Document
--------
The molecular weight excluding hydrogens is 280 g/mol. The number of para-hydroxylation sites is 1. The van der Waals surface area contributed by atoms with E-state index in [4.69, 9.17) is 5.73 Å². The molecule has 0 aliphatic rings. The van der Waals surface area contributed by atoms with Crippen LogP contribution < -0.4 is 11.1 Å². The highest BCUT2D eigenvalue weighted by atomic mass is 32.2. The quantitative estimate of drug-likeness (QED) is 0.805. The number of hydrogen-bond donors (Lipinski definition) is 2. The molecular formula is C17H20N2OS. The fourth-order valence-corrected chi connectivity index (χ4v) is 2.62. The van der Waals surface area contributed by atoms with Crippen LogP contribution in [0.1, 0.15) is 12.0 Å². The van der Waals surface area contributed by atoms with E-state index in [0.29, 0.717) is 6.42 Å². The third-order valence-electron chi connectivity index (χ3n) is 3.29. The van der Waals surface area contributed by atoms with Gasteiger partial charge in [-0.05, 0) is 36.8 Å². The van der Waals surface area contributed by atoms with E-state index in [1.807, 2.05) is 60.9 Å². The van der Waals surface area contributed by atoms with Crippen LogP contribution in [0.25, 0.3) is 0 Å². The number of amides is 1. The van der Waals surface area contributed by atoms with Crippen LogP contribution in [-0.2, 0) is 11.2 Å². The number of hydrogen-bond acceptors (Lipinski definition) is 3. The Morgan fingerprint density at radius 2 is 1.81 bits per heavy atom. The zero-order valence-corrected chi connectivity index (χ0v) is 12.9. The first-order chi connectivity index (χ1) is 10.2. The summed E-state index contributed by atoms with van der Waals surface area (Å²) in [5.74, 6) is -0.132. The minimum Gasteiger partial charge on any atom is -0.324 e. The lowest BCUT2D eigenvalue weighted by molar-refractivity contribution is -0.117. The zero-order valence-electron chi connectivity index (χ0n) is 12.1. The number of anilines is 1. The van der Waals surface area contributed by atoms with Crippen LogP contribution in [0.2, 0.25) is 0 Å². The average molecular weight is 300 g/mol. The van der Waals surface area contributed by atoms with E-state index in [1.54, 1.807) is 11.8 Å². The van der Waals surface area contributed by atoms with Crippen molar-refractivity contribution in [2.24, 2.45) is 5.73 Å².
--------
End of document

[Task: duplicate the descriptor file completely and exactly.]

The molecular weight excluding hydrogens is 280 g/mol. The number of para-hydroxylation sites is 1. The van der Waals surface area contributed by atoms with E-state index in [4.69, 9.17) is 5.73 Å². The molecule has 0 aliphatic rings. The van der Waals surface area contributed by atoms with Crippen LogP contribution < -0.4 is 11.1 Å². The highest BCUT2D eigenvalue weighted by atomic mass is 32.2. The quantitative estimate of drug-likeness (QED) is 0.805. The number of hydrogen-bond donors (Lipinski definition) is 2. The molecular formula is C17H20N2OS. The fourth-order valence-corrected chi connectivity index (χ4v) is 2.62. The van der Waals surface area contributed by atoms with Crippen LogP contribution in [0.1, 0.15) is 12.0 Å². The van der Waals surface area contributed by atoms with E-state index in [0.29, 0.717) is 6.42 Å². The third-order valence-electron chi connectivity index (χ3n) is 3.29. The van der Waals surface area contributed by atoms with Gasteiger partial charge in [-0.05, 0) is 36.8 Å². The van der Waals surface area contributed by atoms with E-state index in [1.807, 2.05) is 60.9 Å². The van der Waals surface area contributed by atoms with Crippen LogP contribution in [0.25, 0.3) is 0 Å². The number of amides is 1. The van der Waals surface area contributed by atoms with Crippen LogP contribution in [-0.2, 0) is 11.2 Å². The number of hydrogen-bond acceptors (Lipinski definition) is 3. The Morgan fingerprint density at radius 2 is 1.81 bits per heavy atom. The zero-order valence-corrected chi connectivity index (χ0v) is 12.9. The first-order chi connectivity index (χ1) is 10.2. The summed E-state index contributed by atoms with van der Waals surface area (Å²) in [5.74, 6) is -0.132. The minimum Gasteiger partial charge on any atom is -0.324 e. The lowest BCUT2D eigenvalue weighted by molar-refractivity contribution is -0.117. The zero-order valence-electron chi connectivity index (χ0n) is 12.1. The number of anilines is 1. The van der Waals surface area contributed by atoms with Crippen LogP contribution in [0.2, 0.25) is 0 Å². The average molecular weight is 300 g/mol. The van der Waals surface area contributed by atoms with E-state index in [1.54, 1.807) is 11.8 Å². The van der Waals surface area contributed by atoms with Crippen molar-refractivity contribution in [2.24, 2.45) is 5.73 Å².